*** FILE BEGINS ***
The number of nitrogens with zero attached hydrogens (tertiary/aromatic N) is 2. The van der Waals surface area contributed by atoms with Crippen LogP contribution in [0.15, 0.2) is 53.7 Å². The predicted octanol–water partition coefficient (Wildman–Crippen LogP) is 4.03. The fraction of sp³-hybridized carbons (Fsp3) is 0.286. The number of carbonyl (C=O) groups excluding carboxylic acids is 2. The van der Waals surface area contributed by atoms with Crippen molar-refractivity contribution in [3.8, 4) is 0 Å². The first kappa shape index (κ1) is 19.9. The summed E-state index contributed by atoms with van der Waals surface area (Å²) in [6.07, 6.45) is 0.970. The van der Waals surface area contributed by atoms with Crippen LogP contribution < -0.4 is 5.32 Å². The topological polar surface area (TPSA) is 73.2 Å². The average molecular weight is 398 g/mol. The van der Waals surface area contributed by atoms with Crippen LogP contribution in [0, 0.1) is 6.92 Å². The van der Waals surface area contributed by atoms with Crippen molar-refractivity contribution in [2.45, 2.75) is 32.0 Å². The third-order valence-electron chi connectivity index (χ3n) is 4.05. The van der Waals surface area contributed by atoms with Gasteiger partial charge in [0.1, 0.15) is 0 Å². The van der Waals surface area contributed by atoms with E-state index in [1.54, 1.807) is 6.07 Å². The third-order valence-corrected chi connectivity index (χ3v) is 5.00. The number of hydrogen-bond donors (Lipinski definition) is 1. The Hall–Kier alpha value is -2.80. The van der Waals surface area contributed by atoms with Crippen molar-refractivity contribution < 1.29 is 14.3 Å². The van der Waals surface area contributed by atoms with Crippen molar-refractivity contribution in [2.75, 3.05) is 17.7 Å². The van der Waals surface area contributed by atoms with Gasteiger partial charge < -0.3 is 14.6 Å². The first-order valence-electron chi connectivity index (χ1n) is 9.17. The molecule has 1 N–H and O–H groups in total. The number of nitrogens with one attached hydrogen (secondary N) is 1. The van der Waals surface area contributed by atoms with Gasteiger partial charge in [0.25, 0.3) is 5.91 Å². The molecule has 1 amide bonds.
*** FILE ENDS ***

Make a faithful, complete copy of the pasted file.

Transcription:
The number of nitrogens with zero attached hydrogens (tertiary/aromatic N) is 2. The van der Waals surface area contributed by atoms with Crippen LogP contribution in [0.15, 0.2) is 53.7 Å². The predicted octanol–water partition coefficient (Wildman–Crippen LogP) is 4.03. The fraction of sp³-hybridized carbons (Fsp3) is 0.286. The number of carbonyl (C=O) groups excluding carboxylic acids is 2. The van der Waals surface area contributed by atoms with Crippen molar-refractivity contribution in [3.8, 4) is 0 Å². The first kappa shape index (κ1) is 19.9. The summed E-state index contributed by atoms with van der Waals surface area (Å²) in [6.07, 6.45) is 0.970. The van der Waals surface area contributed by atoms with Crippen LogP contribution < -0.4 is 5.32 Å². The topological polar surface area (TPSA) is 73.2 Å². The average molecular weight is 398 g/mol. The van der Waals surface area contributed by atoms with Crippen LogP contribution in [0, 0.1) is 6.92 Å². The van der Waals surface area contributed by atoms with Crippen molar-refractivity contribution in [2.45, 2.75) is 32.0 Å². The third-order valence-electron chi connectivity index (χ3n) is 4.05. The van der Waals surface area contributed by atoms with Gasteiger partial charge in [0.1, 0.15) is 0 Å². The van der Waals surface area contributed by atoms with E-state index in [1.54, 1.807) is 6.07 Å². The third-order valence-corrected chi connectivity index (χ3v) is 5.00. The number of hydrogen-bond donors (Lipinski definition) is 1. The Hall–Kier alpha value is -2.80. The van der Waals surface area contributed by atoms with Crippen molar-refractivity contribution < 1.29 is 14.3 Å². The van der Waals surface area contributed by atoms with Crippen molar-refractivity contribution in [2.75, 3.05) is 17.7 Å². The van der Waals surface area contributed by atoms with Gasteiger partial charge < -0.3 is 14.6 Å². The first-order valence-electron chi connectivity index (χ1n) is 9.17. The molecule has 1 N–H and O–H groups in total. The number of nitrogens with one attached hydrogen (secondary N) is 1. The van der Waals surface area contributed by atoms with Gasteiger partial charge in [0.25, 0.3) is 5.91 Å². The molecule has 1 amide bonds.